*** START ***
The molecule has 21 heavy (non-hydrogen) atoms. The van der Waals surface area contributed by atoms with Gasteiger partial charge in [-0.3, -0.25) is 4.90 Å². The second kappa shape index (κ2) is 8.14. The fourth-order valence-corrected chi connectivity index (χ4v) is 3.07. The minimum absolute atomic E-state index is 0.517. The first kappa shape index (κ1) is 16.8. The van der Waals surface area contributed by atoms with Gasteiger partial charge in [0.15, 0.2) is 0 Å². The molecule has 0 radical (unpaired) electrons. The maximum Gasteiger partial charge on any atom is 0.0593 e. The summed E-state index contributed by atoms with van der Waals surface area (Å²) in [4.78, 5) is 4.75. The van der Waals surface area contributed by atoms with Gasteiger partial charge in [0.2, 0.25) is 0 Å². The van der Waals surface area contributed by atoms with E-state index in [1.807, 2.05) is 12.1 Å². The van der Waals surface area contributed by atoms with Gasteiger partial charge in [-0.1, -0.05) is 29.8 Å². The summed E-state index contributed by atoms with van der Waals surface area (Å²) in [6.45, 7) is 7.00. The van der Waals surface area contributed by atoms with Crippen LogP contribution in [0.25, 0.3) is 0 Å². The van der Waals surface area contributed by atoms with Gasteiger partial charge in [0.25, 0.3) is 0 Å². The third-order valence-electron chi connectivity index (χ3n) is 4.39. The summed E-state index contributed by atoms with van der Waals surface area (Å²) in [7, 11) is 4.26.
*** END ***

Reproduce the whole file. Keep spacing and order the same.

The molecule has 21 heavy (non-hydrogen) atoms. The van der Waals surface area contributed by atoms with Gasteiger partial charge in [-0.3, -0.25) is 4.90 Å². The second kappa shape index (κ2) is 8.14. The fourth-order valence-corrected chi connectivity index (χ4v) is 3.07. The minimum absolute atomic E-state index is 0.517. The first kappa shape index (κ1) is 16.8. The van der Waals surface area contributed by atoms with Gasteiger partial charge in [0.15, 0.2) is 0 Å². The molecule has 0 radical (unpaired) electrons. The maximum Gasteiger partial charge on any atom is 0.0593 e. The summed E-state index contributed by atoms with van der Waals surface area (Å²) in [4.78, 5) is 4.75. The van der Waals surface area contributed by atoms with Gasteiger partial charge in [0.2, 0.25) is 0 Å². The van der Waals surface area contributed by atoms with E-state index in [1.807, 2.05) is 12.1 Å². The van der Waals surface area contributed by atoms with Gasteiger partial charge in [-0.1, -0.05) is 29.8 Å². The summed E-state index contributed by atoms with van der Waals surface area (Å²) in [6.45, 7) is 7.00. The van der Waals surface area contributed by atoms with Crippen LogP contribution in [0.25, 0.3) is 0 Å². The van der Waals surface area contributed by atoms with Gasteiger partial charge in [0.25, 0.3) is 0 Å². The third-order valence-electron chi connectivity index (χ3n) is 4.39. The summed E-state index contributed by atoms with van der Waals surface area (Å²) in [7, 11) is 4.26.